I have been moved and committed to the anti-racist component of American political culture since my adolescence at the height of the civil rights movement. While white supremacy prevails in much of American life, anti-racism has been a constant. It is this constant that is the ground of my patriotism. To be sure, white supremacy and anti-racism are complexly connected, and not only has the latter challenged the former but there is a way that anti-racism has intensified white supremacy, as Ta-Nehisi Coates has vividly revealed in his most recent book, We Were Eight Years in Power. But his “black atheism” also perhaps distorts the American experience, washing out the hope for and faith in the prospects of progressive change, as Melvin Rogers has eloquently demonstrated in an illuminating, respectful, but critical review of Coates latest book. As Rogers emphasizes, “the complexity of our political traditions and our lived experiences are flattened out. In Coates’s view, for instance, Harriet Tubman, Ida B. Wells, and Martin Luther King Jr. were all failures.” The culture of white supremacy can and has been reinvented in recent years, tragically now linked with the power of the presidency, but that is far from the end of the story. The drama between two components of American political culture defines the fate of the republic and the society.
We’ve been exploring such complexity of political culture this week at Public Seminar, trying to make sense of what seems to me to be an increasingly bewildering world, so tragically demonstrated by the attack this week, hopefully, though tensely, followed by our Halloween parade.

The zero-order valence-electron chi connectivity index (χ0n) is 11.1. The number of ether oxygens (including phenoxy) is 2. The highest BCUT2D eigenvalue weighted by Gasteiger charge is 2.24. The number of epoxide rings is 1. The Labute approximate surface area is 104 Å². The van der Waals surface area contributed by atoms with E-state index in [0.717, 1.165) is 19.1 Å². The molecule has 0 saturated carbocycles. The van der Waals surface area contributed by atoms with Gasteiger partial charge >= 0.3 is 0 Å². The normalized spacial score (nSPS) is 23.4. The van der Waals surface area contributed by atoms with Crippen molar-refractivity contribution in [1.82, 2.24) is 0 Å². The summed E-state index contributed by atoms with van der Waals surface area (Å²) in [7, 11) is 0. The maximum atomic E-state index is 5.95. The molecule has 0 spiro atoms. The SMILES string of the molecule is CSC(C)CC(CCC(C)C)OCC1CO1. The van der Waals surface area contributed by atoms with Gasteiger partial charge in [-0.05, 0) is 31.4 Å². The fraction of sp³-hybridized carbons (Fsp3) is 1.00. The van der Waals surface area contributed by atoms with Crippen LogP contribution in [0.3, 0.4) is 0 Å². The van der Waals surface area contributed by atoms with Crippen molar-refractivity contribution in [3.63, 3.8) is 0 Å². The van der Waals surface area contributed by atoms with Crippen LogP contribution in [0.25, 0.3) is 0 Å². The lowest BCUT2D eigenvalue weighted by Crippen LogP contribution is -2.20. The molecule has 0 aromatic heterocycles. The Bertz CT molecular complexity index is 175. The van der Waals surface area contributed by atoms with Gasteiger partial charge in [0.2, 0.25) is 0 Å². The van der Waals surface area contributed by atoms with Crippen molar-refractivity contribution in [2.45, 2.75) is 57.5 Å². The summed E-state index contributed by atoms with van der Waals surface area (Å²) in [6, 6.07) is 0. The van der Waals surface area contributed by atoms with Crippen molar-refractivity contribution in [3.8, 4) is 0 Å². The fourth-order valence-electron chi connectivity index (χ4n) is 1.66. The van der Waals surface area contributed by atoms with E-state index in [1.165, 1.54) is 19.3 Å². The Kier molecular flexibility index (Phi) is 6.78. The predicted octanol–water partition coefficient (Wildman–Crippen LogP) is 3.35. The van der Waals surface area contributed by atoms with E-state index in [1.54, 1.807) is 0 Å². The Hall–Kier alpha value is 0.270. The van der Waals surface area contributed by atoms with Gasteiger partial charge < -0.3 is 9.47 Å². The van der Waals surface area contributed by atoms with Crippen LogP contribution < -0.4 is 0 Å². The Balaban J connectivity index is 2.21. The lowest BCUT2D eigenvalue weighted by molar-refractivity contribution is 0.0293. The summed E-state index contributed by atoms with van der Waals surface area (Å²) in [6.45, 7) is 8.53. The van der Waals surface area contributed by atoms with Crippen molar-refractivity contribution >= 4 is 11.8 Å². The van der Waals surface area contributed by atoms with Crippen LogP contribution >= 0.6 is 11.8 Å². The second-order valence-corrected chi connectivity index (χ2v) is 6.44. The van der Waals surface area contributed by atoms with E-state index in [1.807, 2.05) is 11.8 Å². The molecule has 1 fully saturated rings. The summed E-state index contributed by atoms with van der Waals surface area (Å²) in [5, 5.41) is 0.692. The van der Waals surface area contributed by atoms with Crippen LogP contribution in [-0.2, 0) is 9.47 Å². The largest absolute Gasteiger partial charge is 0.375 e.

Isaac Reed questions the blanket criticisms of Thomas Jefferson, the hypocritical slave owner who authored, The Declaration of Independence: “that document so useful to Frederick Douglass, Martin Luther King, Jr., and so many others.”
Claire Potter, in introducing her course on American politics with focus on the presidency calls for an inquiry seeking to account for how it is we have gotten into this terrible mess we are now in. Goldwater now looks pretty good next to Trump. How did that happen?
Jan Dutkiewicz and Andrew Norris question Cass Sustein’s assertion that the use of variations on Marxist Leninism by Russia, Trump and Bernie Sanders are responsible for the mess. And they note that labeling those you disagree with as somehow Marxist is deeply problematic. There is a difference between Trump and Sanders, they cogently insist. Yet, I note that they don’t really frontally address the problem of those who want to cultivate the contradictions, the object of Sunstein’s inartful criticism.